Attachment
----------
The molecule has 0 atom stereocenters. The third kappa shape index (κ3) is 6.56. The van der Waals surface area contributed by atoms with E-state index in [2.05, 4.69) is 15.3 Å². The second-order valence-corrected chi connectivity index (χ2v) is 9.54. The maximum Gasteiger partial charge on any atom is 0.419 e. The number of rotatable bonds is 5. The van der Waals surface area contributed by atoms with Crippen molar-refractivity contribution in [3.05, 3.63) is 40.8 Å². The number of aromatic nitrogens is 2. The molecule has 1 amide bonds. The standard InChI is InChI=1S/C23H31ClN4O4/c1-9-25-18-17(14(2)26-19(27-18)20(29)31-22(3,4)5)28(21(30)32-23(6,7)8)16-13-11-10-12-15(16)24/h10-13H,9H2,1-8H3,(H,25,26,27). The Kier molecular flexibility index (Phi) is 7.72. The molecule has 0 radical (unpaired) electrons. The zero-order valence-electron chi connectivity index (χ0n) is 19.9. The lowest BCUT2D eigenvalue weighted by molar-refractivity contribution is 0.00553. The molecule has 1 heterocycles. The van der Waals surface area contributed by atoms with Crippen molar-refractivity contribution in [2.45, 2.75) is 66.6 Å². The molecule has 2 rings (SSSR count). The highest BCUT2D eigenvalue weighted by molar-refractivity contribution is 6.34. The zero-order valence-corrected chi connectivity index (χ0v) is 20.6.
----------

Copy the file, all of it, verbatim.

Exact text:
The molecule has 0 atom stereocenters. The third kappa shape index (κ3) is 6.56. The van der Waals surface area contributed by atoms with E-state index in [2.05, 4.69) is 15.3 Å². The second-order valence-corrected chi connectivity index (χ2v) is 9.54. The maximum Gasteiger partial charge on any atom is 0.419 e. The number of rotatable bonds is 5. The van der Waals surface area contributed by atoms with Crippen molar-refractivity contribution in [3.05, 3.63) is 40.8 Å². The number of aromatic nitrogens is 2. The molecule has 1 amide bonds. The standard InChI is InChI=1S/C23H31ClN4O4/c1-9-25-18-17(14(2)26-19(27-18)20(29)31-22(3,4)5)28(21(30)32-23(6,7)8)16-13-11-10-12-15(16)24/h10-13H,9H2,1-8H3,(H,25,26,27). The Kier molecular flexibility index (Phi) is 7.72. The molecule has 0 radical (unpaired) electrons. The zero-order valence-electron chi connectivity index (χ0n) is 19.9. The lowest BCUT2D eigenvalue weighted by molar-refractivity contribution is 0.00553. The molecule has 1 heterocycles. The van der Waals surface area contributed by atoms with Crippen molar-refractivity contribution in [2.45, 2.75) is 66.6 Å². The molecule has 2 rings (SSSR count). The highest BCUT2D eigenvalue weighted by molar-refractivity contribution is 6.34. The zero-order valence-corrected chi connectivity index (χ0v) is 20.6.